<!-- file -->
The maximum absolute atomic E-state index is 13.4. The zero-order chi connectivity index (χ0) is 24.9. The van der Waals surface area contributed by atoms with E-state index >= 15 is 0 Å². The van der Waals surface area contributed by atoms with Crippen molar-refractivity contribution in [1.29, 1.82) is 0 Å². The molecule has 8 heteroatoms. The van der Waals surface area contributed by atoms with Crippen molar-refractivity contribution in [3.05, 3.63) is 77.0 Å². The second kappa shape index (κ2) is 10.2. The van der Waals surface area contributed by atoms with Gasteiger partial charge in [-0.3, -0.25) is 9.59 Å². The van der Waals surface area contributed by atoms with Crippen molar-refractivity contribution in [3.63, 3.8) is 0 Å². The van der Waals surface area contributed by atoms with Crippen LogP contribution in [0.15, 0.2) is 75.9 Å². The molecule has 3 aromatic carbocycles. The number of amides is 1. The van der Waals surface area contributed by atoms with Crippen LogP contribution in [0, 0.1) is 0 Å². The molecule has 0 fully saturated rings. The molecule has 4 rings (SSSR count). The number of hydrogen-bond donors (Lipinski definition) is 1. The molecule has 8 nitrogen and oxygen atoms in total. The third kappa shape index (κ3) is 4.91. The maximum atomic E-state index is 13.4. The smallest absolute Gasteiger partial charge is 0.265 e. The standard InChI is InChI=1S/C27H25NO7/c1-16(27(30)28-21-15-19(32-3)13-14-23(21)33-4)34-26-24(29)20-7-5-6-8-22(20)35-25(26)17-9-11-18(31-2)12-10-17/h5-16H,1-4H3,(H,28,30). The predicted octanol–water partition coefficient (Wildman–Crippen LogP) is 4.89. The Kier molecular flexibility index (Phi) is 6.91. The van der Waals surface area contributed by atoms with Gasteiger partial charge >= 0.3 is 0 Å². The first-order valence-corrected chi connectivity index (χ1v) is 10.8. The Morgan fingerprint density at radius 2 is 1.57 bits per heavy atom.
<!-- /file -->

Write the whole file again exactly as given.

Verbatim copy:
The maximum absolute atomic E-state index is 13.4. The zero-order chi connectivity index (χ0) is 24.9. The van der Waals surface area contributed by atoms with E-state index >= 15 is 0 Å². The van der Waals surface area contributed by atoms with Crippen molar-refractivity contribution in [1.29, 1.82) is 0 Å². The molecule has 8 heteroatoms. The van der Waals surface area contributed by atoms with Crippen molar-refractivity contribution in [3.05, 3.63) is 77.0 Å². The second kappa shape index (κ2) is 10.2. The van der Waals surface area contributed by atoms with Gasteiger partial charge in [-0.3, -0.25) is 9.59 Å². The van der Waals surface area contributed by atoms with Crippen molar-refractivity contribution in [3.63, 3.8) is 0 Å². The van der Waals surface area contributed by atoms with Crippen LogP contribution in [0.15, 0.2) is 75.9 Å². The molecule has 3 aromatic carbocycles. The number of amides is 1. The van der Waals surface area contributed by atoms with Crippen LogP contribution in [0, 0.1) is 0 Å². The molecule has 0 fully saturated rings. The molecule has 4 rings (SSSR count). The number of hydrogen-bond donors (Lipinski definition) is 1. The molecule has 8 nitrogen and oxygen atoms in total. The third kappa shape index (κ3) is 4.91. The maximum atomic E-state index is 13.4. The smallest absolute Gasteiger partial charge is 0.265 e. The standard InChI is InChI=1S/C27H25NO7/c1-16(27(30)28-21-15-19(32-3)13-14-23(21)33-4)34-26-24(29)20-7-5-6-8-22(20)35-25(26)17-9-11-18(31-2)12-10-17/h5-16H,1-4H3,(H,28,30). The predicted octanol–water partition coefficient (Wildman–Crippen LogP) is 4.89. The Kier molecular flexibility index (Phi) is 6.91. The van der Waals surface area contributed by atoms with Gasteiger partial charge >= 0.3 is 0 Å². The first-order valence-corrected chi connectivity index (χ1v) is 10.8. The Morgan fingerprint density at radius 2 is 1.57 bits per heavy atom.